Additionally, there are several real world examples throughout the book, which make it easy to understand the MVT process and how it can be applied to any business in any industry.

  39. Lee A. Hord, Sr.

    Do you have 30 ideas to improve your key performance metrics? Of course you do – now ask, what is the process by which those would be tested? What is the probability of finding the optimal combination of those ideas, which represent over a billion combinations, with your current process and internal experts – even if you have a team of Six Sigma black-belts, your results will be sub-optimal and the return on investment of time and money will be disappointing at best.

    Holland and Cochran offer a seminal treatment of MVT (multivariable testing) as it relates to real world business cases and bottom-line performance improvement. The 12-step MVT process delivers insights into what makes any business…a better business. Knowledge is power and the MVT process yields the knowledge that affords decisive action by corporate executives to drive their businesses forward. The business cases cited and examples of breakthrough results are real. Anyone reading this book can relate to what these managers faced – imagine their fate had they not employed MVT!

    Clearly, MVT is the best tool available for obtaining value-added information quickly for making executive decisions and achieving breakthrough results.

  40. Jack Miller

    I was worried this would be another text that describes a list of tools then leaves you to figure out how to use them. This MVT book puts it all together.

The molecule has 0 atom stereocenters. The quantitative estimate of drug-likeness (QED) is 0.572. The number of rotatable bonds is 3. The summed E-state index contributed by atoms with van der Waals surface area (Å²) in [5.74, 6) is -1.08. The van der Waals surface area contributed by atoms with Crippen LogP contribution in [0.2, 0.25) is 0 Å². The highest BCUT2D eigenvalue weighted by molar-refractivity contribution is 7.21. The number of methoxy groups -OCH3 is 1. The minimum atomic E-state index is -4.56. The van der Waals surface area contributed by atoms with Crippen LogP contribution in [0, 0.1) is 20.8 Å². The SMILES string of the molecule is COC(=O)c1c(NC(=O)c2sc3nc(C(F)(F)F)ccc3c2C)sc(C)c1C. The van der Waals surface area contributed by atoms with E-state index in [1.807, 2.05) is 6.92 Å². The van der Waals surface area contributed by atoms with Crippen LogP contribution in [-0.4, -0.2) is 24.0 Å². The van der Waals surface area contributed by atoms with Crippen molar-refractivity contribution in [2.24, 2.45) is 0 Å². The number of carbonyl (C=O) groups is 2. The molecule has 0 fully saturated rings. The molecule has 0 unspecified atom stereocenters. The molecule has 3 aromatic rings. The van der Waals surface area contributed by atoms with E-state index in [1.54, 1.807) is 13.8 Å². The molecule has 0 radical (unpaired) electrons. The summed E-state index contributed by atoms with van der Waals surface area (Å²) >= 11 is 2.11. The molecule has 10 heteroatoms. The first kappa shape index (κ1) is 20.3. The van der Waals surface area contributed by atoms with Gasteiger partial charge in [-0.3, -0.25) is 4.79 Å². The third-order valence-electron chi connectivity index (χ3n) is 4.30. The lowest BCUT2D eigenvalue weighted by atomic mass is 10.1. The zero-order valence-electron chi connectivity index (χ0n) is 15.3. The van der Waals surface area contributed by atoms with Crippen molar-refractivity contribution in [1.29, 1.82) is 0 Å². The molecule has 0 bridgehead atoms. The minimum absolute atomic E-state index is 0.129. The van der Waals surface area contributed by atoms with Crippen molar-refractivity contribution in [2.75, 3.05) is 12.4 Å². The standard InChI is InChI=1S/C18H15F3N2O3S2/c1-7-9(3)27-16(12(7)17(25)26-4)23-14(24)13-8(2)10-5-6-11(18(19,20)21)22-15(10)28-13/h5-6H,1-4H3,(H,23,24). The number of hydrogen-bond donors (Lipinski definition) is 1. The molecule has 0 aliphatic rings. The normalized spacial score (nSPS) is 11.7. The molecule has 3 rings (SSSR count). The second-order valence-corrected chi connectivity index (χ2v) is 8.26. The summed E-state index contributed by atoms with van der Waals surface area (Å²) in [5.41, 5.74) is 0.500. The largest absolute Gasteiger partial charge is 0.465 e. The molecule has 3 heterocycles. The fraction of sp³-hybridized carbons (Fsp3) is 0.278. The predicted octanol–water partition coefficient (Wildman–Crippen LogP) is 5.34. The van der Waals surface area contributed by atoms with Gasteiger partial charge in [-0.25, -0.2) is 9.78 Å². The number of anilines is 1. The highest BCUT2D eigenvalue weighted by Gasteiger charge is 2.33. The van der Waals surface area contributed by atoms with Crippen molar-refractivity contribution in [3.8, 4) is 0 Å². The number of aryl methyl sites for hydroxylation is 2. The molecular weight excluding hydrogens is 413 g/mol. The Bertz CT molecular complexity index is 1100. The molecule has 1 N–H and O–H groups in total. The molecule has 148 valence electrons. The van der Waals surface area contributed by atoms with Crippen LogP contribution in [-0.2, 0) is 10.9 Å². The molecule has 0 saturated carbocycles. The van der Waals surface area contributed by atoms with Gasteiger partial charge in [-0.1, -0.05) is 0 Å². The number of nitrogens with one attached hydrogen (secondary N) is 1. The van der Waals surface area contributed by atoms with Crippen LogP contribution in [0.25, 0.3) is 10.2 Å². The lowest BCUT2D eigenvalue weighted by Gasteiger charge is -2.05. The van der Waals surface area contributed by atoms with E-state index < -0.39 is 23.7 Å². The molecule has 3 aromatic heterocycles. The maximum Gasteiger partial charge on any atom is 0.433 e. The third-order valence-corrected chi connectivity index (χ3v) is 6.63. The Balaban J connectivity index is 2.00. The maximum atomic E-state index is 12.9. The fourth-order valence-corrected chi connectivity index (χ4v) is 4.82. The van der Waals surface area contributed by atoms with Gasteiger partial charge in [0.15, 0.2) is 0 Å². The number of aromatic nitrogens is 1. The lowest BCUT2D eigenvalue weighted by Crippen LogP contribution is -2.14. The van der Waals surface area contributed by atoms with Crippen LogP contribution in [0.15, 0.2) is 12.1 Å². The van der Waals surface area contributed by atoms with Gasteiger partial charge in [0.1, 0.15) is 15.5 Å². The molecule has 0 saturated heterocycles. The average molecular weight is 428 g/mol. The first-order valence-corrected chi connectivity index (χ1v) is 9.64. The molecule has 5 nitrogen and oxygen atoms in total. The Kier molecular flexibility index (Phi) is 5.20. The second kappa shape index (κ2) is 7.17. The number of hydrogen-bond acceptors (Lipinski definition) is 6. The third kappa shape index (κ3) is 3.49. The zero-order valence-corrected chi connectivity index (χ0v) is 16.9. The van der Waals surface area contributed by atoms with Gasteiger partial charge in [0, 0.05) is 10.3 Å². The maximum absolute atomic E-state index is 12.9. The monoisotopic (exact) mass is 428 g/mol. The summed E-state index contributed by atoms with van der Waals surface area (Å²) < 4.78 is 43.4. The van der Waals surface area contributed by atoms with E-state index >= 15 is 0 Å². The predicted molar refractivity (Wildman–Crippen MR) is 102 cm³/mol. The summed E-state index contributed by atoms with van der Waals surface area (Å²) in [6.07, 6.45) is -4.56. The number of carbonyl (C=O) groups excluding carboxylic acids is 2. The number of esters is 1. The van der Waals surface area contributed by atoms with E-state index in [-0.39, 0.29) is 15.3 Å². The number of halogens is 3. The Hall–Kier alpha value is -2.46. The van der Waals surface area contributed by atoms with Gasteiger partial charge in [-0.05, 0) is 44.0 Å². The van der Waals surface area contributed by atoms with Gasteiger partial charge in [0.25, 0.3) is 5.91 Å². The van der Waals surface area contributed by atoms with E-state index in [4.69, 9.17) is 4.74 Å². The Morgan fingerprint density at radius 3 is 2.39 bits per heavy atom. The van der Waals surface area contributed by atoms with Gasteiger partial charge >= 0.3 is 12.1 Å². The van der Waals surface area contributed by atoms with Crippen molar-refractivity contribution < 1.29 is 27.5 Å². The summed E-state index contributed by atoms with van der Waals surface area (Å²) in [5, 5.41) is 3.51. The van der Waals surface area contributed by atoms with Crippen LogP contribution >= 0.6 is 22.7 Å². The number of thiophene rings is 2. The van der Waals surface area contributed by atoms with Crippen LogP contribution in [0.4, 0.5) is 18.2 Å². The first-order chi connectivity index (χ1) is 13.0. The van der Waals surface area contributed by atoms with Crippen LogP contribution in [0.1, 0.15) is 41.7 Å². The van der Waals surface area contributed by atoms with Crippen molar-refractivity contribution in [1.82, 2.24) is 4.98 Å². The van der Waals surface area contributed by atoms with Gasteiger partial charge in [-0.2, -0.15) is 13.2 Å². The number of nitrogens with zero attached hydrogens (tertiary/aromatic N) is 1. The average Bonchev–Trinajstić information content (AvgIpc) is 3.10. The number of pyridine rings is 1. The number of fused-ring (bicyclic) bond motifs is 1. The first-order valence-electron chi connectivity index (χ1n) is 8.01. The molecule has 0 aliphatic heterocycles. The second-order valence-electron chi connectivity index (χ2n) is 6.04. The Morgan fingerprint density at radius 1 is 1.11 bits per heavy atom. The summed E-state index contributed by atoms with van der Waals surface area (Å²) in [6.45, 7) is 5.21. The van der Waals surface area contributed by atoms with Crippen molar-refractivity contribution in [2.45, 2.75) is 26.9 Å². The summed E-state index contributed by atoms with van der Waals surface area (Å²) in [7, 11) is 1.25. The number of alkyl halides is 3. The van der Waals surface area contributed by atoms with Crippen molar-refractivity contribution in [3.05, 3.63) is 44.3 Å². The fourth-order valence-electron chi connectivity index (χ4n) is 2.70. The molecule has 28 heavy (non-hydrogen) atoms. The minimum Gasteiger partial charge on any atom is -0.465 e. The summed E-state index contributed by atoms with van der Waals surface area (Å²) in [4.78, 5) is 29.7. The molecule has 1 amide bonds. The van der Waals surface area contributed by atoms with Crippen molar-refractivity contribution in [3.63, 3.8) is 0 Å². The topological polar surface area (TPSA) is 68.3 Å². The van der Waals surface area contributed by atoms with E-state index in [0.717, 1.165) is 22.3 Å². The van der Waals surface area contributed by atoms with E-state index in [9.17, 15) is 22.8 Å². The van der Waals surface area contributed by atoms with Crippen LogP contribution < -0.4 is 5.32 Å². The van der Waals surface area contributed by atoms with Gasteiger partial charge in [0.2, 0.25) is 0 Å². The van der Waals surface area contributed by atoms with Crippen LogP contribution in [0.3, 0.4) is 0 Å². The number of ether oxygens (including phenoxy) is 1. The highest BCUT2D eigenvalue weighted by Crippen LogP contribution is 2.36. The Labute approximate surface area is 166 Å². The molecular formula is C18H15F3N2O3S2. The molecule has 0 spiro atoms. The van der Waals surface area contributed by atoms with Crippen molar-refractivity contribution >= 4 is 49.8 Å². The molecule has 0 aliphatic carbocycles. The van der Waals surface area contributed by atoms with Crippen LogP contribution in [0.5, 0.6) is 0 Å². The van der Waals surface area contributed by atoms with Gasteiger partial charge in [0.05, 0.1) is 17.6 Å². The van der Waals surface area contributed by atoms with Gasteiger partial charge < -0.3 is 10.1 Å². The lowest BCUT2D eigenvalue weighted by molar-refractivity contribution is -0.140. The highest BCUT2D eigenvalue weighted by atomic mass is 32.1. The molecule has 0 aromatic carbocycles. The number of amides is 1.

Early in the book you get the sense the author thinks any process can be improved, dramatically and quickly. During Part 2 you realize that is what’s intended. By the end of the book you start to see how. I’m going to need to study it more (or get some help) to apply it though.

    This book makes so much technical and management sense. It also seems to accommodate how people and businesses really work. It’s rare to find something that could be so good in business being such a good read also. How ever did the author figure all this out? I can’t find a sniff of it in any other text or management reference.

    The application to service, sales, etc. is truly innovative. One wouldn’t have thought you could run tests on people and attack problems that involve so much human error and idiosyncrasy.

    This “practical, fast, cost free” criteria for test ideas is ingenious. As a manager I keep stressing everything we do has to be simple, nimble, and frugal. This is so much better than most analytical methods.

  41. Jeff

    This book is very interesting and contains a powerful methodology to help companies test their ideas to find out what works and doesn’t work. I can only imagine how much energy and money I have wasted over the years on ideas that hurt or don’t make a difference.

    I especially liked how it walked through every step of the MVT process and used a real-life example to show how it is applied. After reading this book, I intend to contact QualPro and use MVT on processes that I work with.

  42. Maggie

    With so many books on improving a business, it is refreshing to see that an idea founded in defending Brittan from bombers can be applied today to turn around virtually any under performing business process. The history of the company and its tools for improving business is an interesting read, and the ‘real-world’ results from virtually any industry prove this really does work.

    It is also though provoking as it causes one to ponder every aspect of their business, and where it can be improved!

  43. Jim Day